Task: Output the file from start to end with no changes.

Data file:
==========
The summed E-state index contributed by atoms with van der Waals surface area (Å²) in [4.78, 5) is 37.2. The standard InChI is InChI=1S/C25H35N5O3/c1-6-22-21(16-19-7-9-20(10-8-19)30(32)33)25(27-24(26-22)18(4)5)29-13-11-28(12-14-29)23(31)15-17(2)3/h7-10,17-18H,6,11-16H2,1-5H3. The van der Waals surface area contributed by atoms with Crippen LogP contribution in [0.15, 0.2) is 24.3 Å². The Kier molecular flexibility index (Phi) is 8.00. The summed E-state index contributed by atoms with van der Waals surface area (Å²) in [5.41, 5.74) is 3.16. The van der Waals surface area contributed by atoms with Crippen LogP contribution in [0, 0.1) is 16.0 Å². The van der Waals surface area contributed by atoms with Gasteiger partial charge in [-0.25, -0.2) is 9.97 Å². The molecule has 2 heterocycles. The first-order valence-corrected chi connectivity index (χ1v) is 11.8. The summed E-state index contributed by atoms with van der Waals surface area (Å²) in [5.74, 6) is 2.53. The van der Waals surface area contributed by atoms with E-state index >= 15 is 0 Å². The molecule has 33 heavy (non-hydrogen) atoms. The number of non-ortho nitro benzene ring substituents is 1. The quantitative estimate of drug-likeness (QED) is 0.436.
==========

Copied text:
The summed E-state index contributed by atoms with van der Waals surface area (Å²) in [4.78, 5) is 37.2. The standard InChI is InChI=1S/C25H35N5O3/c1-6-22-21(16-19-7-9-20(10-8-19)30(32)33)25(27-24(26-22)18(4)5)29-13-11-28(12-14-29)23(31)15-17(2)3/h7-10,17-18H,6,11-16H2,1-5H3. The van der Waals surface area contributed by atoms with Crippen LogP contribution in [0.15, 0.2) is 24.3 Å². The Kier molecular flexibility index (Phi) is 8.00. The summed E-state index contributed by atoms with van der Waals surface area (Å²) in [5.41, 5.74) is 3.16. The van der Waals surface area contributed by atoms with Crippen LogP contribution in [0, 0.1) is 16.0 Å². The van der Waals surface area contributed by atoms with Gasteiger partial charge in [-0.25, -0.2) is 9.97 Å². The molecule has 2 heterocycles. The first-order valence-corrected chi connectivity index (χ1v) is 11.8. The summed E-state index contributed by atoms with van der Waals surface area (Å²) in [5.74, 6) is 2.53. The van der Waals surface area contributed by atoms with E-state index >= 15 is 0 Å². The molecule has 33 heavy (non-hydrogen) atoms. The number of non-ortho nitro benzene ring substituents is 1. The quantitative estimate of drug-likeness (QED) is 0.436.